In the comments, someone has pointed out that It’s “Lucien” not “Lucian”. Didn’t have time to fix it since then, so please bear with me.
Having successfully recruited Hammer the Warrior, Theresa sends you to find Garth the mage next. He’s living in a big tower, as wizards do. Lucian’s men get there just moments before you, and kidnap Garth by teleporting him away.
So Lucian now has Garth and has taken him to the Spire. Theresa concludes the the only way to get Garth back is to go to the Spire yourself. Not by sneaking in, but by joining Lucian’s forces. And to join, you have to win the Crucible. (A Gladiator – style tournament.) Lucian apparently only wants people tough enough to win the Crucible in his army. In order to even attempt the Crucible, you must already be famous.
Once you have enough fame, you compete in the Crucible and are then allowed to board the boat that will take you to the Spire. All of your weapons and items are taken away, and you set sail for the Spire. You get off the ship with a load of other new recruits.
And while we’re at it, where did all these other recruits come from? Are these generic dudes all somehow incredibly famous Crucible champions like me? Or did the writer just not think this through?
As you walk towards the entrance you meet Bob, another recruit who seems to have joined up for… money? I guess?
The recruits gather at the entrance and Lucian appears. He drones on about his plans to re-make the world and end all the chaos, and then casts sleep on the lot of you.
|The Commandant requires instant and unquestioning obedience. He doesn’t care if you stand ten feet away and give him the finger, though.|
You work as a guard in the tower, overseeing the half-naked, starving slaves that are building the place. The guards are all strong, hulking, well-fed, and wearing obedience collars.
Of course, things are this way because the writer wanted to make sure the player understood that Lucian was, like, really super extra double evil. Apparently the designer was worried that you were too stupid to have figured that out by the way he shot a twelve year old girl who visited him because she thought she was going to get to live in a castle.
Yes, we get it. Lucian is evil. So evil that he makes idiotic plans and then executes them with stunning ineptitude.
The evil guy who tortures his own workers is an old trope. It never works for me. Imagine if the evil guy bought a bunch of work horses, and then had them… tortured to death? The evil of the deed is far overshadowed by how pointlessly idiotic and self-defeating it is. You don’t think, “Ooh! Evil!” You think, “Idiot.” And fighting idiots is no fun, even when you win. Give me a cunning villain any day.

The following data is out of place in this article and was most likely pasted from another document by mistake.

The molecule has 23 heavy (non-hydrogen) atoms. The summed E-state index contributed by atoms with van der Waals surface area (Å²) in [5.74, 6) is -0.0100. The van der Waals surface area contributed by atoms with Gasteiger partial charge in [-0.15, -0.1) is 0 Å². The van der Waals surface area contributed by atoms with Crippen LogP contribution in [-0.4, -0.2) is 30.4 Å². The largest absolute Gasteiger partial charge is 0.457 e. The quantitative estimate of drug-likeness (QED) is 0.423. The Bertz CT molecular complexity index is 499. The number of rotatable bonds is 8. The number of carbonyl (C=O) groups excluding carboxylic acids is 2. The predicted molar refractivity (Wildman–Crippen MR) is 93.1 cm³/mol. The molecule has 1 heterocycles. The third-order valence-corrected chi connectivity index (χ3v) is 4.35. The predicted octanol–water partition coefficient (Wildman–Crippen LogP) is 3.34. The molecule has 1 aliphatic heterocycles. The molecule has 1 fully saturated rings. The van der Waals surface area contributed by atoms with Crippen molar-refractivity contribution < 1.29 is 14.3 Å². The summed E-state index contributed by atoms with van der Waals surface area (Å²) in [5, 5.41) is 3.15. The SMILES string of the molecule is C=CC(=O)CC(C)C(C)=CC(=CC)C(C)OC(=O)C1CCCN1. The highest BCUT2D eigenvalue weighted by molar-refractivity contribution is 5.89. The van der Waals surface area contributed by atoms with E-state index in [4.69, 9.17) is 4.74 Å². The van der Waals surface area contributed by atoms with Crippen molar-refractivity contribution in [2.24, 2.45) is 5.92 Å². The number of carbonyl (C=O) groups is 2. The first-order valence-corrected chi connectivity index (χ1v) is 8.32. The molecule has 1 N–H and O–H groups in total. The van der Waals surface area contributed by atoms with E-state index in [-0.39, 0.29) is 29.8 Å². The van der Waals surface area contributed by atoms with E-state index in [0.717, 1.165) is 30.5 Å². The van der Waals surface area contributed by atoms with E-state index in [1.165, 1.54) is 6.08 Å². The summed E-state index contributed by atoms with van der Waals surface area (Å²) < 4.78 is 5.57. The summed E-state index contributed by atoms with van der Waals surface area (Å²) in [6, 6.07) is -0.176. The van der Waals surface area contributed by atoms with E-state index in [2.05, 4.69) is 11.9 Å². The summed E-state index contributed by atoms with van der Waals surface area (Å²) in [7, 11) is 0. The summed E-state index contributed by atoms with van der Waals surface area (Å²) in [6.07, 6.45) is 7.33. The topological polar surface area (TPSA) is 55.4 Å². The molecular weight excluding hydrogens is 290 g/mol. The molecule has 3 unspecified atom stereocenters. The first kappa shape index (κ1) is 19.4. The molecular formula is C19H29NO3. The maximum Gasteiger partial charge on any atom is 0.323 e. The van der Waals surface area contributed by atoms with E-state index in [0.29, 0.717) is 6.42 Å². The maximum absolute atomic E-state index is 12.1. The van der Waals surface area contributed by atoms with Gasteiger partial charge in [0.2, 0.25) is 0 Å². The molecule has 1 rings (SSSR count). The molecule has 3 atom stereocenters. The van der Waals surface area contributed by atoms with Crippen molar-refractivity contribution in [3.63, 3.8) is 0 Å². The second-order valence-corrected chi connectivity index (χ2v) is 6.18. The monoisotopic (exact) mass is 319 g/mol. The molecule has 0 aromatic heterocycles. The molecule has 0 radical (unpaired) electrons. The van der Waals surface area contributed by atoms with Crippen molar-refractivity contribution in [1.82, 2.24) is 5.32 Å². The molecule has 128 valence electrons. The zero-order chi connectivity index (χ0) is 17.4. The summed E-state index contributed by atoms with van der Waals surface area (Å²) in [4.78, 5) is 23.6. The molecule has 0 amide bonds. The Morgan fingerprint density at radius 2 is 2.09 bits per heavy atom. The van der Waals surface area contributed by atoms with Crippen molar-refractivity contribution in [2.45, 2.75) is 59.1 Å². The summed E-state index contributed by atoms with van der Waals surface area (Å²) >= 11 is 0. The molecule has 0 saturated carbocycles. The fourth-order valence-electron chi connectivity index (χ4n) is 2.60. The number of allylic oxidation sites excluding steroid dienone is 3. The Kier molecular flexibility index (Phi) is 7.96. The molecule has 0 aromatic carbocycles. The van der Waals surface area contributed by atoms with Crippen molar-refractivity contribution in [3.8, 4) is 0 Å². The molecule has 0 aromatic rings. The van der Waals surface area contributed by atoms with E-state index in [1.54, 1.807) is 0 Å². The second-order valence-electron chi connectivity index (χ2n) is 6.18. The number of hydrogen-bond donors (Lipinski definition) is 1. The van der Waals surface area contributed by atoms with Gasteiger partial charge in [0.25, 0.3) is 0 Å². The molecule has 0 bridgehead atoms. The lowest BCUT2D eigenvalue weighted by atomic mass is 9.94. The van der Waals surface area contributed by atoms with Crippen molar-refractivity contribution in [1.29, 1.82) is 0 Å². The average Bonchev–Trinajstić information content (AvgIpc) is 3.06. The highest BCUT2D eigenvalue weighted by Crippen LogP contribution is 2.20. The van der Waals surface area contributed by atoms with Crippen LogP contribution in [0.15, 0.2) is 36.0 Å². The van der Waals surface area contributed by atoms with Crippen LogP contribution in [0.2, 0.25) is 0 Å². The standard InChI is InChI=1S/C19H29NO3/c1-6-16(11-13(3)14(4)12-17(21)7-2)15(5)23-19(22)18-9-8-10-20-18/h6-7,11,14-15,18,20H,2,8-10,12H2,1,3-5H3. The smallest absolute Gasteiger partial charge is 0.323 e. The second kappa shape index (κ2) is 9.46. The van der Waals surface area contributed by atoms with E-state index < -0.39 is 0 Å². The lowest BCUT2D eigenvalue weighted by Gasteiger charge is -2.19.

|Build cells. Put workers in cells. Assign rotating shifts of guards stand and watch over the cells for weeks until the workers starve to death. What exactly is the point of all this again? You know you can just shoot people, right Lucian?|
Not feeding them while feeling regret at their plight is fundamentally different from not feeding them because you’re some nefarious douchebag that loves making people suffer. But only if you’re trying to play your character. And by now you should have learned to stop messing up the writer’s awesome story with all your silly role-playing nonsense.
Garth is here in the tower, also wearing a collar. The two of you live in the tower for ten years. You as a guard, him as a prisoner. Then Garth breaks free of his cell, destroys his collar, a guard, and your collar. But then he’s out of magic juice and you have to do all the fighting. You battle your way up to the Commandant’s chamber past waves of armed guards.
But six seconds after you have your collar off every single guard in the tower suddenly has a sword and a firearm.
And what was the point of feeding all those unarmed guards in the first place, Lucian?
You give the Commandant a beating and put him down. This is the only time in the entire game that you’re really allowed to get revenge against someone who has wronged you. Once he falls, Garth regains his powers. Then the two of you flee the tower.
Even if my character is an idiot who does everything Theresa tells him to, Garth has no reason to walk away when he’s so close to the bad guy. This is senseless.
You battle your way down to the docks, nick a ship, and sail back to the mainland. As you come ashore, Theresa and your dog are waiting for you.
Theresa convinces Garth to join without really giving him any good reasons, then she teleports away with him.
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